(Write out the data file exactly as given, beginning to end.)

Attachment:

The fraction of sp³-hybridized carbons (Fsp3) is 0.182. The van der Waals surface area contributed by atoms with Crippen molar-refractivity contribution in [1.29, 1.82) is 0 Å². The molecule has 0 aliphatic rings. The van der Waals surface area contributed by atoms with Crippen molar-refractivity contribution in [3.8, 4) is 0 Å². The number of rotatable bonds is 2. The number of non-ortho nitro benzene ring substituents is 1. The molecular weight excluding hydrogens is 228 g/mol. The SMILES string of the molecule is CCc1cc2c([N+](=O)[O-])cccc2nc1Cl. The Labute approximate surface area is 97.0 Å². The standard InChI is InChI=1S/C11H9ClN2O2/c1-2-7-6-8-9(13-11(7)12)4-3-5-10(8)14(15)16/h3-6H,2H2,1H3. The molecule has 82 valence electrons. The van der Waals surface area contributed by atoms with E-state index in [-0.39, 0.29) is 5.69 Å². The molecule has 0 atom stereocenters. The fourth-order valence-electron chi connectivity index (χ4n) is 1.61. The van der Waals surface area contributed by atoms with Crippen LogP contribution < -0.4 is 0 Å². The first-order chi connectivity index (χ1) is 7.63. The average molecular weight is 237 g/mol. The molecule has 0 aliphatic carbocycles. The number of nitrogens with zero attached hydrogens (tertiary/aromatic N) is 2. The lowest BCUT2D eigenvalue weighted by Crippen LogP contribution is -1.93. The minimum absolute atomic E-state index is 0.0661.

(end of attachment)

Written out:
The fraction of sp³-hybridized carbons (Fsp3) is 0.182. The van der Waals surface area contributed by atoms with Crippen molar-refractivity contribution in [1.29, 1.82) is 0 Å². The molecule has 0 aliphatic rings. The van der Waals surface area contributed by atoms with Crippen molar-refractivity contribution in [3.8, 4) is 0 Å². The number of rotatable bonds is 2. The number of non-ortho nitro benzene ring substituents is 1. The molecular weight excluding hydrogens is 228 g/mol. The SMILES string of the molecule is CCc1cc2c([N+](=O)[O-])cccc2nc1Cl. The Labute approximate surface area is 97.0 Å². The standard InChI is InChI=1S/C11H9ClN2O2/c1-2-7-6-8-9(13-11(7)12)4-3-5-10(8)14(15)16/h3-6H,2H2,1H3. The molecule has 82 valence electrons. The van der Waals surface area contributed by atoms with E-state index in [-0.39, 0.29) is 5.69 Å². The molecule has 0 atom stereocenters. The fourth-order valence-electron chi connectivity index (χ4n) is 1.61. The van der Waals surface area contributed by atoms with Crippen LogP contribution < -0.4 is 0 Å². The first-order chi connectivity index (χ1) is 7.63. The average molecular weight is 237 g/mol. The molecule has 0 aliphatic carbocycles. The number of nitrogens with zero attached hydrogens (tertiary/aromatic N) is 2. The lowest BCUT2D eigenvalue weighted by Crippen LogP contribution is -1.93. The minimum absolute atomic E-state index is 0.0661.